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UK: Amnesty responds to Lord Carlile's support for policy that could expose more people to risk of torture

Amnesty International today (3 February) responded to comments in Lord Carlile’s annual report on UK counter-terrorism legislation,  in which he voiced strong support for the use of ‘diplomatic assurances’ to deport people to countries where they risk being tortured. 
Amnesty maintains that these “no torture” promises, from governments of countries where torture and ill-treatment are systematic or widespread, are inherently unreliable and do not sufficiently protect against torture and other ill-treatment.
The UK has been Europe’s most aggressive and influential proponent of these dangerous deals, which are unreliable and unenforceable. 
Amnesty International UK Director Kate Allen said:
“It’s outrageous to suggest that the UK has become a safe haven for terrorists. We have some of the harshest counter-terrorism legislation in Europe. 
“Lord Carlile should remember that if someone is planning a terrorist atrocity in the UK, they can be tried and sent to prison for a long time. 
“That is the best way to deal with people who want to murder and maim innocent people – not trying to ship them off, without a trial, to countries where they face a real risk of torture.
“The global ban on deporting people to countries where they’re at risk of torture exists for a very good reason – to protect us all from the threat of being tortured.
“It’s an obligation under the UN Convention Against Torture and the European Convention of Human Rights. This is something that almost every country in the world has signed up to, not just the UK.
 “Signing unenforceable ‘diplomatic assurances’ with countries known to use torture already undermines the international ban on this abhorrent practice. The UK should be supporting global efforts to eradicate torture, not trying to get round international law.” 
The UK government has sought to deport foreign nationals accused of terrorism-related activity by a variety of means, to a number of states with poor human rights records. To date, the UK has formal ‘memoranda of understanding’ (MoUs) with Lebanon, Jordan, Libya and Ethiopia which contain assurances regarding the treatment of such deportees.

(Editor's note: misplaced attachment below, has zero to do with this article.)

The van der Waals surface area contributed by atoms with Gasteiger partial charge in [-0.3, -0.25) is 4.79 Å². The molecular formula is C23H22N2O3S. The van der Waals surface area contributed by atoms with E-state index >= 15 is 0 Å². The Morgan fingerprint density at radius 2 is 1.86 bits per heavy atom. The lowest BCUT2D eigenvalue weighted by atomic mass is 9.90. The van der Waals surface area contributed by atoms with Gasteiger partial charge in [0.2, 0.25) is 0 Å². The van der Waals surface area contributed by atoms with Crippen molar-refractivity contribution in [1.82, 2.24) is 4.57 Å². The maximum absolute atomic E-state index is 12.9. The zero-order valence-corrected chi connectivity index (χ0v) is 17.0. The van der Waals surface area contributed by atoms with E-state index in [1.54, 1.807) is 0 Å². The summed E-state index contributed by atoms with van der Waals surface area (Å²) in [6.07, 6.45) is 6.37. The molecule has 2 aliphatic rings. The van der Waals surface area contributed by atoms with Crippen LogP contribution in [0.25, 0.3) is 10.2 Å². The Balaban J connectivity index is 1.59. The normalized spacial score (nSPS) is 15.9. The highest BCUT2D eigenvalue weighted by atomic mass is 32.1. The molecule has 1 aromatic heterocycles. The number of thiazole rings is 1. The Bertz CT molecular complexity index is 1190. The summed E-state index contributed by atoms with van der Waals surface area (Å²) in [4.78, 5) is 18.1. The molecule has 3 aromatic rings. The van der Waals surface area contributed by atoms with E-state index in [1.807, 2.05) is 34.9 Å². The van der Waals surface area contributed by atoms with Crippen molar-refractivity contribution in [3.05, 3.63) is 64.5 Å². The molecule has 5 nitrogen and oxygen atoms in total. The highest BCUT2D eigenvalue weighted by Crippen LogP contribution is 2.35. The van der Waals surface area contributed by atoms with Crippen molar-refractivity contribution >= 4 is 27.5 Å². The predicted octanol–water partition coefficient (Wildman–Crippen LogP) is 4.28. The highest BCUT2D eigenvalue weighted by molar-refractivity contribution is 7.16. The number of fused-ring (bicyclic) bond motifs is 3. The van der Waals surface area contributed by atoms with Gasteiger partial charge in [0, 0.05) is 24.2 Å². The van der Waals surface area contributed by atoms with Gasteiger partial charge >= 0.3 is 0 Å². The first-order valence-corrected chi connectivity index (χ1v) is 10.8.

The UK has also negotiated bilateral assurances with the Algerian government on a case by case basis to cover individual deportations. In recent months, the UK government has additionally sought to deport individuals suspected of terrorism-related activity to Pakistan.
The UK Home Office’s recent review said that monitoring arrangements with local human rights organisations in countries such as Ethiopia would ensure that any mistreatment would be quickly identified and would enable the UK to raise its concerns about mistreatment to the country in question.
Amnesty International considers that no system of post-return monitoring of individuals will make assurances an acceptable alternative to rigorous respect for the absolute ban on returning people to countries where they may face torture or other ill-treatment. Amnesty believes that the UK government’s position ignores the experience and concerns of international human rights organisations. In countries where it is systematic or widespread, torture takes place in a context of secrecy, impunity and deniability; in these situations assurances cannot reliably protect people from the risk of torture and ill-treatment.  
Where an assurance is breached it is simply left to the governments involved to voluntarily assume responsibility for investigating the breach and hold those responsible to account. Neither government is likely to wish to acknowledge, especially in any public way, that their actions have led to the torture or abuse of a prisoner. Relying only on the good faith of the states implicated also compromises the ability of torture victims to secure their right to reparation and redress. It ignores the fact that, even leaving aside physical consequences, the psychological harm to a person who has been subjected to torture can never fully be repaired.
The use of ‘diplomatic assurances’ by European countries has been criticised by a number of intergovernmental bodies, including United Nations special procedures. Committees of the Parliamentary Assembly of the Council of Europe and the European Parliament have also criticised diplomatic assurances and have expressly called on member states not to use them.
In his own report on the UK government’s recent Counter-Terrorism Review, former Director of Public Prosecutions Lord MacDonald of River Glaven QC said: “No civilised country should countenance the deportation of individuals to face torture or worse abroad”.

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